Mr. Ruth began to tell me his story... of being the youngest driver Trailways ever hired in Nashville .... that he was the first driver to take a group of Freedom Riders from Nashville to Jackson, Miss in 1961. ... and he was and still is a resident of West Tennessee.  What a find! Or rather what a blessing that he found us!
Mr. Ruth autographs a picture of himself for Tennessee State Museum Curator of Social History Graham Perry during the installation of the exhibit "We Shall Not Be Moved: 50th Anniversary of Tennessee's Civil Rights Sit-Ins" at the West Tennessee Delta Heritage Center December 8, 2011.
He was coming through Brownsville the next day and wanted to stop and see the exhibit. I explained the curator of the exhibit would be here and I was sure would want to meet him. I also invited him to come back on Friday for our Opening Reception. He immediately accepted.

The next day Mr, Ruth shows up with memorabilia of his early days with Trailways and other Freedom Ride artifacts. I couldn't help but ask if we could include them as part of our companion exhibit and happily he agreed to leave them.
Mr. Ruth tells his story to O. G. Stewart at the Opening Reception of "We Shall Not Be Moved" Friday evening, December 9, 2011.
This gracious man is full of interesting stories, but what stands out more than anything is the fact that he considers it a privilege to have driven that bus. He was doing his part for his fellow man in a day and time when he was certainly ridiculed and in mortal danger. Luckily the ride went smoothly and everyone remained safe on this particular voyage. Other Freedom rides were not so lucky.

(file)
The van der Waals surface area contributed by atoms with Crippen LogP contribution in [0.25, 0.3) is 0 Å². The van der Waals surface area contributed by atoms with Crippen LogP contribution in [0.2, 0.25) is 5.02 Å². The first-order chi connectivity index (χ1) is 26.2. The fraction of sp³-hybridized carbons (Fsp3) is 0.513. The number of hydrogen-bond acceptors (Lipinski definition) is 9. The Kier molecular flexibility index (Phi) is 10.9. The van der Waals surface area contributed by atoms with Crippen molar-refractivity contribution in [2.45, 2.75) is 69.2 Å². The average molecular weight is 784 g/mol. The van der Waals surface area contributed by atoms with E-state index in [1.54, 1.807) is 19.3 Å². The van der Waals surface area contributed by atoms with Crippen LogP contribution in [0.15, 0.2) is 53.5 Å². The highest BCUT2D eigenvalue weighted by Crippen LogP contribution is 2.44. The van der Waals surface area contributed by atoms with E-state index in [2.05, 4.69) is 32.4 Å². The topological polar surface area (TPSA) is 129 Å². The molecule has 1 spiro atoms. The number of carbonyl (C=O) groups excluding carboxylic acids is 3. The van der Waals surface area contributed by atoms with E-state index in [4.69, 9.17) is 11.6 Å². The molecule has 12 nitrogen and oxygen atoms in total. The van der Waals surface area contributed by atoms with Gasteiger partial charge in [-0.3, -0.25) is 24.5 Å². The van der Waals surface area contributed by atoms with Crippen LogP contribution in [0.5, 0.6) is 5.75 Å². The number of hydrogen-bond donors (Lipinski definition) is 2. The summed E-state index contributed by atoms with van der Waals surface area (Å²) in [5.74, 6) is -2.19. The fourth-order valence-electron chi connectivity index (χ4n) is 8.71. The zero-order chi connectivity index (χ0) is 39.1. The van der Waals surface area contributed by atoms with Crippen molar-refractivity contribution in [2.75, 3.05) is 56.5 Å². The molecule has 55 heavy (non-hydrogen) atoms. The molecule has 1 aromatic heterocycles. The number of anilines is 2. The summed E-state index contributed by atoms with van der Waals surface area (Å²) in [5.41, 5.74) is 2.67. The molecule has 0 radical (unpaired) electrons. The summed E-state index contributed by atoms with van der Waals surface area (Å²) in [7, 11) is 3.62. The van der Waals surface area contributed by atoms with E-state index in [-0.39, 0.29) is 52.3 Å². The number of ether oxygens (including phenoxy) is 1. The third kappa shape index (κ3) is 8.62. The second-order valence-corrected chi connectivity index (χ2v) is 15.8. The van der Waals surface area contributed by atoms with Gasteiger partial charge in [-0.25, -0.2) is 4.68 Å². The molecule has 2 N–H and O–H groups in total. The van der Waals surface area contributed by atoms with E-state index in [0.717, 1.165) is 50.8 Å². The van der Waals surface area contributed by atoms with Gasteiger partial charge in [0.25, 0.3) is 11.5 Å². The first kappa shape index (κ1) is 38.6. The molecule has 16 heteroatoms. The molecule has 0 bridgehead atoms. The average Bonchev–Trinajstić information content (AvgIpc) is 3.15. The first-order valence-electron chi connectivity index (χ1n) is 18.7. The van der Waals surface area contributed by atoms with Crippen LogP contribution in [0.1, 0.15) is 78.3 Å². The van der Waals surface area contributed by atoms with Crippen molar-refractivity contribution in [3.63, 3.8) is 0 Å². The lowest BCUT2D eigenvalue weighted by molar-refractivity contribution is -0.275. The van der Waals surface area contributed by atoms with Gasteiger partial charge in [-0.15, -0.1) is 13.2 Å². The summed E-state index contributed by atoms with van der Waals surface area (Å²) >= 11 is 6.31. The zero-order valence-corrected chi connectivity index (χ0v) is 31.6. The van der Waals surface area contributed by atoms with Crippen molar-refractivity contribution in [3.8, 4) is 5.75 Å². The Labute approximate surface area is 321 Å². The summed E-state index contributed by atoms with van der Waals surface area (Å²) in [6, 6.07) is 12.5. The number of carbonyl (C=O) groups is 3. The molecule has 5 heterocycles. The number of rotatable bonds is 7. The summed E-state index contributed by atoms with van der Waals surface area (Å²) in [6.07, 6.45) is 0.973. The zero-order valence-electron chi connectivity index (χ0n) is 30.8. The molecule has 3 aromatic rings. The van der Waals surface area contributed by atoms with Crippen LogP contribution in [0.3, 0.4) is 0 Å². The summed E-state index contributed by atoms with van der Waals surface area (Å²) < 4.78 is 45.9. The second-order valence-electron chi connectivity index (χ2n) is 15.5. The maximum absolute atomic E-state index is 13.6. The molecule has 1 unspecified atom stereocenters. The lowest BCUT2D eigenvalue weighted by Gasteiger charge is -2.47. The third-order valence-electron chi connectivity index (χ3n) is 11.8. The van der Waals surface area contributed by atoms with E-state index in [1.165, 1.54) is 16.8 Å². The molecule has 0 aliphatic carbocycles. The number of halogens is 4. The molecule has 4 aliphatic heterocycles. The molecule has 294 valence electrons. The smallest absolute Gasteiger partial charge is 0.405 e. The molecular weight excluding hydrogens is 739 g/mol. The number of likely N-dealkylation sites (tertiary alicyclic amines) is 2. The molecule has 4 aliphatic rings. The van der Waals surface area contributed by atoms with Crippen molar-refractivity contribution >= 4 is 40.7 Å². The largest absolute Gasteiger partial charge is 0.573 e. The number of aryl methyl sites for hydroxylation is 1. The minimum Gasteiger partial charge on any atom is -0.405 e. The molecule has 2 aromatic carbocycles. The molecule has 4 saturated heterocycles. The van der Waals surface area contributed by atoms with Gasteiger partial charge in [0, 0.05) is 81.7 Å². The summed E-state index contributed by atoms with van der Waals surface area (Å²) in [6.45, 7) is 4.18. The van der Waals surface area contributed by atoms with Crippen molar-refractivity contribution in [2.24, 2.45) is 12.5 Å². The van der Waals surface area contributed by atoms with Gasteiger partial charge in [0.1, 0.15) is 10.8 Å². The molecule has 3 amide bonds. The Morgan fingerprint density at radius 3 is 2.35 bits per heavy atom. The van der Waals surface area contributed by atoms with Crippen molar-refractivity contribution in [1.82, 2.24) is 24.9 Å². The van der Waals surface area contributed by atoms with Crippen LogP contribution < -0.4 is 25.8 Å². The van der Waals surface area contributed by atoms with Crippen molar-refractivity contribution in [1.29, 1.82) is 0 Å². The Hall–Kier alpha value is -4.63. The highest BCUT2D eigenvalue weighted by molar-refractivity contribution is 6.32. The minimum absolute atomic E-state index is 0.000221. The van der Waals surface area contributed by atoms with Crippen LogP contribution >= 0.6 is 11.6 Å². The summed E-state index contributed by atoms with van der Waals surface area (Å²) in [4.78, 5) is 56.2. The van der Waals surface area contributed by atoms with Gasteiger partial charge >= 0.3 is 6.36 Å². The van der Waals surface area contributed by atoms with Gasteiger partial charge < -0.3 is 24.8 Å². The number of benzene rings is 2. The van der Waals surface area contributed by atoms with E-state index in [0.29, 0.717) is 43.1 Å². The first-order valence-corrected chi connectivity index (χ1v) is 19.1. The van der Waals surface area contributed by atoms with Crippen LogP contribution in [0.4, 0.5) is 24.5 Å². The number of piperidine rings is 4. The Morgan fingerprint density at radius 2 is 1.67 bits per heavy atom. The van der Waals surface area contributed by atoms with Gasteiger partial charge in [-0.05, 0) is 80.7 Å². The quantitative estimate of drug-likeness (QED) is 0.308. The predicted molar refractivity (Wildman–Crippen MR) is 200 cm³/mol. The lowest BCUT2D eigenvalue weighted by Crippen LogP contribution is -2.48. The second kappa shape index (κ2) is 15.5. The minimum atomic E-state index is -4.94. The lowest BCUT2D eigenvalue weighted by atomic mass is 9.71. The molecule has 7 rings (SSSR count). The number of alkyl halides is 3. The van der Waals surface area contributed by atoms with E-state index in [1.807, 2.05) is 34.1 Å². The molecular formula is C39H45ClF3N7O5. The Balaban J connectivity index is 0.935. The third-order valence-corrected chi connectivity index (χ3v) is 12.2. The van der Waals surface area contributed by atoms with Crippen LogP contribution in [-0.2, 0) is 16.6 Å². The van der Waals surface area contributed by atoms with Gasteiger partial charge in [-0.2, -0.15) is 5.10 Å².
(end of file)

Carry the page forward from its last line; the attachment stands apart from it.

Ruth's memorabilia, from the 1961 experience and recent honors, on exhibit at the West Tennessee Delta Heritage Center.
Within the last year, Mr. Ruth has had opportunity to reunited with several of those who shared that ride in 1961. He says they were the best group he'd ever driven. From what I hear they seem to be as complimentary of him as he is them.

Saturday, December 17, 2011

Great gift idea for history lovers and architects

Here's an interesting book that would make a great Christmas gift - Historic Tennessee! The book presents some of the historic architecture and treasured sites in Tennessee. Photographs by Robin Hood, a Pulitzer Prize winning photographer and publisher. The treasures that have been photographed include a diverse collection of archaeological, Native American, African American, early industrial, and residential sites, in addition to the traditional and architectural canon. It is published by the Tennessee Preservation Trust and available in our gift shop.